Legendary lessons from lockdown

By Bill U. Rock
Photo 1: 

Separating the business from the family is always a challenge, especially during (and after) a pandemic

Like a lot of businesses, the MLR Media team has been working remotely for over a year, and it’s been over a year since I’ve seen most of the team in person. And, like a lot of families over the past year, my family has held a number of celebrations and holidays on Zoom or via FaceTime. In some ways, this has led to a much more businesslike approach to our family functions, complete with Microsoft Office calendar invites and written agendas. (Thanksgiving basically came with a board packet.) Perhaps this was inevitable in a family business, and I am surprised it took this long before we implemented best business practices in family communications.

Separating the business from the family is always a challenge for many family businesses because business is discussed both in the boardroom and at the dinner table. During the past year, I found myself talking to my parents, with whom I work closely, about our businesses more than ever. This was partially because the pandemic’s toll on our businesses required constant decision making and partially because we found working remotely required more frequent communication. And, like many others, we transitioned from fewer, longer meetings to more frequent but shorter calls.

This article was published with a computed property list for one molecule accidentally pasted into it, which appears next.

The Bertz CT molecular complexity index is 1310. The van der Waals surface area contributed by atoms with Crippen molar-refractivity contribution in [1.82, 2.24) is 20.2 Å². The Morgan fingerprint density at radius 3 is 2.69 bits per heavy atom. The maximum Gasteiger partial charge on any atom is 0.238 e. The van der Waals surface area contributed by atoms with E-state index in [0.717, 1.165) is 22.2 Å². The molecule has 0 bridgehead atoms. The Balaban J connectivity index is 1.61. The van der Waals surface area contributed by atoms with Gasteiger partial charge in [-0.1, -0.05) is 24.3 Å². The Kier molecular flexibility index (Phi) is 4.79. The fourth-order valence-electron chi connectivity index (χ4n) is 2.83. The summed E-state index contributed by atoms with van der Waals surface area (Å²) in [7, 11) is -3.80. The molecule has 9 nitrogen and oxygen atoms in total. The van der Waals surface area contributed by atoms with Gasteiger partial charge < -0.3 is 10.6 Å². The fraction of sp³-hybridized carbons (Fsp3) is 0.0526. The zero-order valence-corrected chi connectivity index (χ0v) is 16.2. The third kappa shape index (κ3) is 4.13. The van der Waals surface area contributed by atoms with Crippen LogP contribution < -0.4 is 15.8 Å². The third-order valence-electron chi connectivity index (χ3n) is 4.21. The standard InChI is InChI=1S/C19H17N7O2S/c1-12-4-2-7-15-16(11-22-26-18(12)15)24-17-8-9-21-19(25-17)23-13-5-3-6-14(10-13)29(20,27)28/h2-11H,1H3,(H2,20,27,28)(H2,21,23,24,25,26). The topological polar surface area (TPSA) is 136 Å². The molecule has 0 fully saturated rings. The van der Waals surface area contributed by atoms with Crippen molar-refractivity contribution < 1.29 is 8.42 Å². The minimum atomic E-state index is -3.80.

Since business was discussed more often, and since we never cracked the code on how to appropriately use Zoom breakout rooms during virtual family holidays, many of our family holiday calls touched on business issues that were overheard by other family members (although no confidential or sensitive information was ever shared). At first, I was concerned about my brother and our spouses overhearing some of these discussions, but it turned out to be a great way for family members to better understand the opportunities and challenges of our businesses. 

Working from home also gave my young daughters a chance to see me work. Although given their ages, I‘m not sure how much they understood, they certainly taught me a few things. With their experiences in remote learning, they were able to help craft some handy Zoom tricks and shortcuts. After this past year, I think many of our family members of all ages have a larger window into our family business and a deeper appreciation for our common goals.

Like most companies, we have put much thought into our post-Covid plans and how our teams will operate. We are looking at potentially fewer days per week required in our office and continued use of Zoom and other collaboration platforms. But we’ve put far less thought into the future dynamics and technologies we will utilize in family communications. Will we use frequent Zoom calls, or will we limit business discussions to in-person conversations, as we frequently did prior to the pandemic? How much information should we share with other family members? These have always been critical issues. But over this past year, we have learned that we can continue to be close even when remote, thanks to technology. I feel just as close, if not closer, to my family now but, until we can hug through Zoom, I hope to see them in person much more often in the future.

Issue: 
May/June 2021

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